Apps for patient self-management, such as the mCPA, empower women to take control of their own health and come to terms with what is often a frightening and anxiety-provoking diagnosis. The use of new technologies, apps, and social media for patient self-management of their illness and to reduce the risk of recurrence can be contrasted with computer-based programs that allow for providers to communicate with their patients as part of breast cancer treatment and survivorship care. The latter are closely tied to clinical care and may not be accessible or affordable to all groups of breast cancer survivors.
Depending on the availability of research funding, mCPA testing, which will be initiated in Miami, will be extended to Chicago, Houston, Philadelphia, and Los Angeles. Results from the current study may lead to refinements, such as developing culturally tailored components of the app for ethnic subgroups of US blacks (eg, English-speaking Haitian-, and Caribbean-born blacks).
The authors wish to thank the women of SISTAAH Talk for their partnership in developing the mobile cancer prevention concept. This work is funded by the National Cancer Institute (R01CA166785).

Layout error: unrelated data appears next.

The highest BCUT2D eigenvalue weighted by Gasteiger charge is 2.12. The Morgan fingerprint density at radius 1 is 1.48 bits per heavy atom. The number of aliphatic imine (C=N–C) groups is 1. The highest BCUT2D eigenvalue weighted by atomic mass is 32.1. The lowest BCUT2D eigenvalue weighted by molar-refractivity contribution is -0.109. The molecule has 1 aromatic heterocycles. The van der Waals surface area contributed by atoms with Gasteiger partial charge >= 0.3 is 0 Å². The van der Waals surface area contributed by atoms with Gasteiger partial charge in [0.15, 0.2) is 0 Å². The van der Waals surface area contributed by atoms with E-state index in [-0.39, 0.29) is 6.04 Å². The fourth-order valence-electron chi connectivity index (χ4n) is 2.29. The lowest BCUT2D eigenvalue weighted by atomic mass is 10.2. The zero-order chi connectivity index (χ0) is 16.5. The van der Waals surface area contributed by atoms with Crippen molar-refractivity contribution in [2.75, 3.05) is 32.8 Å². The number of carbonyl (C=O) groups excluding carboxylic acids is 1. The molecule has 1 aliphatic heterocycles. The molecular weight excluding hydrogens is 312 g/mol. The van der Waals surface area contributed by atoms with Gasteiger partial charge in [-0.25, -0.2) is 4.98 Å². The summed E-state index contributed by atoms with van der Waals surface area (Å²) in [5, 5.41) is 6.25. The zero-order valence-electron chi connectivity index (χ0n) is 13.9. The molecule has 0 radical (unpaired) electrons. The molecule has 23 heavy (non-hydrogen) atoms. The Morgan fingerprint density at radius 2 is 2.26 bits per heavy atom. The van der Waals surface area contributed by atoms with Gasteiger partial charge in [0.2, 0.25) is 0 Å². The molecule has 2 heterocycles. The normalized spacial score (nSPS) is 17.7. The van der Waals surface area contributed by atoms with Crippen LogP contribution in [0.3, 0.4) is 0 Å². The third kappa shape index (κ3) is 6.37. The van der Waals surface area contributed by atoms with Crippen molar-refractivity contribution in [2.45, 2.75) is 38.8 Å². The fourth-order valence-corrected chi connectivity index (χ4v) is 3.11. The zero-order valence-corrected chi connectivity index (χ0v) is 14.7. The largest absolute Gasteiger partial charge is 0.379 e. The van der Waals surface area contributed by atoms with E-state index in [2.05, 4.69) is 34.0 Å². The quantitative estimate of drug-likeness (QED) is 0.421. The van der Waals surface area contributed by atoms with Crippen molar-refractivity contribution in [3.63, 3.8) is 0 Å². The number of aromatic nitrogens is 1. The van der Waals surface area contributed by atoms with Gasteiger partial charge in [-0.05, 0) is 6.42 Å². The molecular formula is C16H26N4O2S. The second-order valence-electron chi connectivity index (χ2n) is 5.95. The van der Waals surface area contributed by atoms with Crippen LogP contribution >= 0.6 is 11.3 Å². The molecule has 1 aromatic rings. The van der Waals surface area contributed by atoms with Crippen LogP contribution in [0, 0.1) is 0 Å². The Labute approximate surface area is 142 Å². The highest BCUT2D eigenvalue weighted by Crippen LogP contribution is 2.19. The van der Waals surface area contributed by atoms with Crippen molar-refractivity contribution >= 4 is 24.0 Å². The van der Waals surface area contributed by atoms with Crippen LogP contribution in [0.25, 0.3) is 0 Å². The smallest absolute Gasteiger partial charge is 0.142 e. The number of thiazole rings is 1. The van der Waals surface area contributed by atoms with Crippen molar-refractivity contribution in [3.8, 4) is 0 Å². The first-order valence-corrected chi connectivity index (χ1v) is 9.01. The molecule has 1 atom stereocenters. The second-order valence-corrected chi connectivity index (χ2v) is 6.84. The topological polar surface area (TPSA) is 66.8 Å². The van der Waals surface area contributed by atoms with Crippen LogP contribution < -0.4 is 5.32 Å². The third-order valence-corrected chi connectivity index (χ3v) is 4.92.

Conflicts of Interest
Multimedia Appendix 1
Topic and interview guides.PDF File (Adobe PDF File), 29KB
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|AICR: American Institute on Cancer Research|
|BCSs: breast cancer survivors|
|BMI: body mass index|
|DHHL: Down Home Healthy Living|
|EPICS: Educational Program to Increase Colorectal Cancer Screening|
|HBM: Health Belief Model|
|IRB: Institutional Review Board|
|mCPA: mobile Cancer Prevention App|
|PA: physical activity|
|SISTAAH: Survivors Involving Supporters to Take Action in Advancing Health|
|SMART: specific, measurable, actionable, realistic, time-sensitive|
|TPB: Theory of Planned Behavior|
Edited by G Eysenbach; submitted 26.10.15; peer-reviewed by M Martin, YM Schoenberg; comments to author 19.11.15; revised version received 27.11.15; accepted 03.01.16; published 02.03.16
©Selina Ann Smith, Mary Smith Whitehead, Joyce Sheats, Jeff Mastromonico, Wonsuk Yoo, Steven Scott Coughlin. Originally published in JMIR Research Protocols (http://www.researchprotocols.org), 02.03.2016.